Initially, it is this strain of dark humour that is the show’s strength. Largely because, no matter how objectifying, or bizarre Jez and Mark’s thoughts are, the other characters are there to temper their actions. Thus, Mark’s call to Sophie early on in their burgeoning relationship, in which he phones and leaves a voicemail singing to her, is reiterated back to him by Jeff. Jeff, also in a burgeoning relationship with Sophie, recognises the strangeness of Mark’s actions, and uses the knowledge of it to mock him. While we may not like Jeff, and certainly first viewings do not endear his character to the audience, we align our perception with his. We too recognise that Mark’s actions are becoming obsessive, and it is the very nature of these actions that promote much of the comedy. Jez’ behaviour too, is tempered by those around him, including Mark. His sexual proclivities are often brought into question, and Mark regularly expresses distaste for Jez’ actions. Together the pair, while both individually questionable in their actions towards women, are initially able to monitor one another, largely preventing their actions from becoming too damaging.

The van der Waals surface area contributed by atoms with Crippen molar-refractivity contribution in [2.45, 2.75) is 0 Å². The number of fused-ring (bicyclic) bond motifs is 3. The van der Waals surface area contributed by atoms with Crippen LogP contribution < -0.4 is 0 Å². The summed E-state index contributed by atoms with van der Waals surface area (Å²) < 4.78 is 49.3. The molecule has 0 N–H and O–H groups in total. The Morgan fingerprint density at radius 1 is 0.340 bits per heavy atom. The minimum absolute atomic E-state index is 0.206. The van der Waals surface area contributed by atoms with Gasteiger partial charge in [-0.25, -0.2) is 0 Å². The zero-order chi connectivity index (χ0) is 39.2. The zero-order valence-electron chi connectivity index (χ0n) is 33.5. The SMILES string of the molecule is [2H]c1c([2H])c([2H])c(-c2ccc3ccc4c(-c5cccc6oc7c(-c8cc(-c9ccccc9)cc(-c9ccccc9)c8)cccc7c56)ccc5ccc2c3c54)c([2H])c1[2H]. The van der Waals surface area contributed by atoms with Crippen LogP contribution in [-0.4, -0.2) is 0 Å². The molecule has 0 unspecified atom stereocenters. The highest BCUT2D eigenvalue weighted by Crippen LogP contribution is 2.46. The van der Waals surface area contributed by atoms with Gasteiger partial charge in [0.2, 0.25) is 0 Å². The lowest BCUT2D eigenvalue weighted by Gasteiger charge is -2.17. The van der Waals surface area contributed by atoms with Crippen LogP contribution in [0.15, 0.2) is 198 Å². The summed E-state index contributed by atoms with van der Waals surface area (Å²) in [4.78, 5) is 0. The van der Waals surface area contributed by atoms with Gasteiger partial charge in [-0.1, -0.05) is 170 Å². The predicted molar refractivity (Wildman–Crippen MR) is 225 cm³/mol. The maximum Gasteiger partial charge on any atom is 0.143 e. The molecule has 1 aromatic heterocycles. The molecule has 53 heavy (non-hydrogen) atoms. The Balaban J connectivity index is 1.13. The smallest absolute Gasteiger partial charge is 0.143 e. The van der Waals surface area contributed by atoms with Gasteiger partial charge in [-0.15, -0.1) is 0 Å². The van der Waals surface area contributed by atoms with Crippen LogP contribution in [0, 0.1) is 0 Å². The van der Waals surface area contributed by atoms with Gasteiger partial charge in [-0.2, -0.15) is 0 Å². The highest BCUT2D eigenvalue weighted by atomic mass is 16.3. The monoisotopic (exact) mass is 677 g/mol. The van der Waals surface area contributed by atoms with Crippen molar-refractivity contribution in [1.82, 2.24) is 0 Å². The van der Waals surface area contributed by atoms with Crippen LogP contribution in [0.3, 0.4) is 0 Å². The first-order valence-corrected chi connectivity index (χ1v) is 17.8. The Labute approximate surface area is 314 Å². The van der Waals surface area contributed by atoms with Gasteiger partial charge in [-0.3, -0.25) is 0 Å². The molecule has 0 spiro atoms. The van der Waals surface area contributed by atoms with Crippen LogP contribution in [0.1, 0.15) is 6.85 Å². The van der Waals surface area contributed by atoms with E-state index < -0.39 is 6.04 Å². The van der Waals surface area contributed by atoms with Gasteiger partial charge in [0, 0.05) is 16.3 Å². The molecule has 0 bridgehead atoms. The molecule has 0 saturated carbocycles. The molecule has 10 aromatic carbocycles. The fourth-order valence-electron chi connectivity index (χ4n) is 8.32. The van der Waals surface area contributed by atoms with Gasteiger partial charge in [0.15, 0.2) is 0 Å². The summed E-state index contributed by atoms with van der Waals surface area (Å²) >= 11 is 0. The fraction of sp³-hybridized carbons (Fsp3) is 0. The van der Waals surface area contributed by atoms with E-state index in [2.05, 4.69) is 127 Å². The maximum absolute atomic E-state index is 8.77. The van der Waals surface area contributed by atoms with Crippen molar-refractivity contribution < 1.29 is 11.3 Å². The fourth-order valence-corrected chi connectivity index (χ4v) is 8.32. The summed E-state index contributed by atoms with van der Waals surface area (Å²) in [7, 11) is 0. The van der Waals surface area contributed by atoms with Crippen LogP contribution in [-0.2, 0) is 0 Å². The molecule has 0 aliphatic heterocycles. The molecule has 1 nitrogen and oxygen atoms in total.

It is later on in the series run, that their actions frequently become rather more repugnant. Take Mark’s treatment of Sophie. Throughout the series, almost until the moment that the pair finally got together, Mark had promoted Sophie to a position of high regard. He places his affections for her above anything else, and regularly proclaims his belief that she is ‘the one’. This belief, it quickly becomes apparent, is clearly based on Mark’s own projections towards Sophie. He doesn’t truly know her, or understand her character, and when he is finally in a relationship with her, does all he can to avoid spending time with her (joining a gym, nearly reneging on his decision to propose). Mark seems to accept that once in a relationship with someone, happiness doesn’t matter and isn’t the end goal. It is simply being in a relationship that is enough. It could, of course, be argued that the audience is supposed to question Mark’s actions and treatment towards Sophie. After their disastrous wedding, Sophie becomes a former shadow of her once vivacious self, and we see a woman who was once capable (being promoted ahead of Mark at work) become a liability. Yet, Mark’s actions, being used for comedic purposes, are never truly brought into question, particularly when the early episodes have spent so long attempting to commend Mark to the audience.